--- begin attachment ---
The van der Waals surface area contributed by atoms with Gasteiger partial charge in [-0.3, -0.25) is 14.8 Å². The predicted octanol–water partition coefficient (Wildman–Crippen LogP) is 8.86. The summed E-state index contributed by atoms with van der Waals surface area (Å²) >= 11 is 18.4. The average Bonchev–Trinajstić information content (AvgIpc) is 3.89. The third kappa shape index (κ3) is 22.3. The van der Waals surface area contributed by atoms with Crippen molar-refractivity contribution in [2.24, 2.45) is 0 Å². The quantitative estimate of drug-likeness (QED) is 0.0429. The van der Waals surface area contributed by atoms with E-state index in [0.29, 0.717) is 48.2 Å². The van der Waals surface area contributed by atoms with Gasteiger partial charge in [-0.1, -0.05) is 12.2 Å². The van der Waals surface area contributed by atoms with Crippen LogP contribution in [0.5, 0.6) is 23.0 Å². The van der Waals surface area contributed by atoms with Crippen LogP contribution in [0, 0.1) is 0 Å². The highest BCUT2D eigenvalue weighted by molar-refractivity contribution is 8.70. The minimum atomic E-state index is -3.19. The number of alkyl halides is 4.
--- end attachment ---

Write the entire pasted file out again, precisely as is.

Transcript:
The van der Waals surface area contributed by atoms with Gasteiger partial charge in [-0.3, -0.25) is 14.8 Å². The predicted octanol–water partition coefficient (Wildman–Crippen LogP) is 8.86. The summed E-state index contributed by atoms with van der Waals surface area (Å²) >= 11 is 18.4. The average Bonchev–Trinajstić information content (AvgIpc) is 3.89. The third kappa shape index (κ3) is 22.3. The van der Waals surface area contributed by atoms with Crippen molar-refractivity contribution in [2.24, 2.45) is 0 Å². The quantitative estimate of drug-likeness (QED) is 0.0429. The van der Waals surface area contributed by atoms with E-state index in [0.29, 0.717) is 48.2 Å². The van der Waals surface area contributed by atoms with Gasteiger partial charge in [-0.1, -0.05) is 12.2 Å². The van der Waals surface area contributed by atoms with Crippen LogP contribution in [0.5, 0.6) is 23.0 Å². The van der Waals surface area contributed by atoms with Crippen LogP contribution in [0, 0.1) is 0 Å². The highest BCUT2D eigenvalue weighted by molar-refractivity contribution is 8.70. The minimum atomic E-state index is -3.19. The number of alkyl halides is 4.